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Is Your Dog Allergic to Certain Food?

Food Allergies and Dogs

By Team PetCareRx. July 31, 2011 | See Comments

  • expert or vet photo
    vet verified

    Dr. Joseph J. Wakshlag, DVM

    Associate Professor of Clinical Nutrition

    Cornell University College of Veterinary Medicine Ithaca, NY

Is Your Dog Allergic to Certain Food?

Dogs can have food allergies just like people can, with sometimes serious consequences. Learn how to recognize and treat a dog food allergies.

Are you wondering if your dog is allergic to some foods? If your pet is having trouble keeping food down, or experiencing diarrhea, food allergies may be to blame.

Food allergies, or intolerance to particular elements in dog foods, is the third most common cause of allergies for dogs. Food allergies affect all breeds, both genders, and can even suddenly show up years into a dog’s life.

Signs of Food Allergy or Intolerance

It could be that your dog has food intolerance rather than a food allergy. Food allergies usually show signs of itching and skin problems, sometimes along with diarrhea. It might cause chronic skin infections that recur after antibiotic treatment or diarrhea that keeps coming back. Conversely, food intolerance is often seen as vomiting or diarrhea without the skin issues. However, there can be exceptions to this rule, so it's always best to bring your veterinarian into the conversation.

Typically, the most common causes of food allergy or intolerance are the most common ingredients in dog foods—beef, dairy, soy, and wheat, among others.

Treatment for Food Allergy

Your veterinarian will rule out other possible causes of any skin problems, such as parasites or fleas. Once other potential causes are ruled out, you can look at your dog’s diet. If you suspect food allergies, keep a list of what your dog eats, bring the can or dried food bag to your veterinarian for his or her review, and don’t feed your dog any table food.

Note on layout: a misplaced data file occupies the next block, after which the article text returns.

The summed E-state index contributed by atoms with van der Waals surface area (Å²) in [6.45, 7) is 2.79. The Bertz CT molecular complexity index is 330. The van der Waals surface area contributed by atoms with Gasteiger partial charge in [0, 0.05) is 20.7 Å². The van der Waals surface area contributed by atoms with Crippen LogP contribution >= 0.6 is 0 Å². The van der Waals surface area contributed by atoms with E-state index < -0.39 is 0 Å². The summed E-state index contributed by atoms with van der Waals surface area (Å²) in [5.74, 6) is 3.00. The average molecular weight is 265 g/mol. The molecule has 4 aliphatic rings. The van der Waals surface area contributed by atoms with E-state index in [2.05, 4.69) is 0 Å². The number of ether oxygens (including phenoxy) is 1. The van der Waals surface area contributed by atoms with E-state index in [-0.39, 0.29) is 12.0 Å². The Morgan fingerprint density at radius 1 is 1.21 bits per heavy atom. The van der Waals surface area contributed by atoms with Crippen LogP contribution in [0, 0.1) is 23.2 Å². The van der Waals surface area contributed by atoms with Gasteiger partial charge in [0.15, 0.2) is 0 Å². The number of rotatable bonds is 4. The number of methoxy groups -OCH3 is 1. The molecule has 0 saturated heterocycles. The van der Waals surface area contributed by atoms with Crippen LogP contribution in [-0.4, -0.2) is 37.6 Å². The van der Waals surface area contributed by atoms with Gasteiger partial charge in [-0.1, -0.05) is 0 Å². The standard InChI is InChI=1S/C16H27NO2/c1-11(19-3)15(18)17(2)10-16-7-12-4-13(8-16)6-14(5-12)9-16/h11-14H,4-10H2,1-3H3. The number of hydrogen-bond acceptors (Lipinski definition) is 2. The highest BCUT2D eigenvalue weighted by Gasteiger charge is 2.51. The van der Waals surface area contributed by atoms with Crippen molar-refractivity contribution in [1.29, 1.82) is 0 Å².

Your veterinarian may recommend a special dog food formula made for dogs with food allergies or to help rule out the offending food. Most of these allergy-specific formulas have limited ingredients and include protein sources from lamb, rabbit, venison, or duck. Sometimes a homemade diet is recommended, starting with basic protein sources. To pinpoint to cause of the allergy, it's sometimes recommended to gradually add other sources until food allergy signs are seen again. This helps you determine what food is causing your dog’s allergy so you can avoid feeding it to them. It also allows you to see what foods don’t cause allergies so you can use these ingredients to ensure your dog's diet still gets all the essential nutrients they need. Be sure to work closely with your veterinarian during this process.

Some homeopathic veterinarians feel that dogs can react to the additives and preservatives in commercial dog foods. If this is the case for your dog, you might try feeding a more natural brand of dog food that doesn’t contain preservatives or color additives.

Moving Forward

Once you determine the cause of your pet’s food allergy or intolerance, you must ensure that they never eat it again. Much like a child with a peanut allergy, your dog’s food allergy isn’t going to go away. Your diligence in keeping their diet free of the offending allergen will keep them healthy and comfortable.

More on Feeding Your Dog

The Proper Nutrition for Feeding a Puppy
What Do I Feed My Adult Dog?
Your Dog Food Questions Answered

This information is for informational purposes only and is not meant as a substitute for the professional advice of, or diagnosis or treatment by, your veterinarian. It has however been reviewed for accuracy by Dr. Joe, a board certified veterinary nutritionist and graduate of Cornell University's program for Veterinary Medicine.

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